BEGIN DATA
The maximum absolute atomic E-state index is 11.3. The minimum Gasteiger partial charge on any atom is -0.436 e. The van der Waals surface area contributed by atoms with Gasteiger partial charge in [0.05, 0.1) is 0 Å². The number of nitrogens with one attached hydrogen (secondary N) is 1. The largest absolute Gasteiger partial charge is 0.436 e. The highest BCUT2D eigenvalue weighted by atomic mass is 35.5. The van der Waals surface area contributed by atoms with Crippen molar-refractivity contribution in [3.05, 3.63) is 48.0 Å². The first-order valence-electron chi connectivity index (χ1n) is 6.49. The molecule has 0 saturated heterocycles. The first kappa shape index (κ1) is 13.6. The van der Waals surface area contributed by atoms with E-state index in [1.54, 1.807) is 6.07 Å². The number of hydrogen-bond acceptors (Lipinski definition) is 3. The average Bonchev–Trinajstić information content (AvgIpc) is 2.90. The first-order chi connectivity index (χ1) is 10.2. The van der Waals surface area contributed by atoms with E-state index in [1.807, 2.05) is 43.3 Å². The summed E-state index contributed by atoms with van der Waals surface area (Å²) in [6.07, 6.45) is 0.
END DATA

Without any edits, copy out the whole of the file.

The maximum absolute atomic E-state index is 11.3. The minimum Gasteiger partial charge on any atom is -0.436 e. The van der Waals surface area contributed by atoms with Gasteiger partial charge in [0.05, 0.1) is 0 Å². The number of nitrogens with one attached hydrogen (secondary N) is 1. The largest absolute Gasteiger partial charge is 0.436 e. The highest BCUT2D eigenvalue weighted by atomic mass is 35.5. The van der Waals surface area contributed by atoms with Crippen molar-refractivity contribution in [3.05, 3.63) is 48.0 Å². The first-order valence-electron chi connectivity index (χ1n) is 6.49. The molecule has 0 saturated heterocycles. The first kappa shape index (κ1) is 13.6. The van der Waals surface area contributed by atoms with E-state index in [1.54, 1.807) is 6.07 Å². The number of hydrogen-bond acceptors (Lipinski definition) is 3. The average Bonchev–Trinajstić information content (AvgIpc) is 2.90. The first-order chi connectivity index (χ1) is 10.2. The van der Waals surface area contributed by atoms with E-state index in [1.807, 2.05) is 43.3 Å². The summed E-state index contributed by atoms with van der Waals surface area (Å²) in [6.07, 6.45) is 0.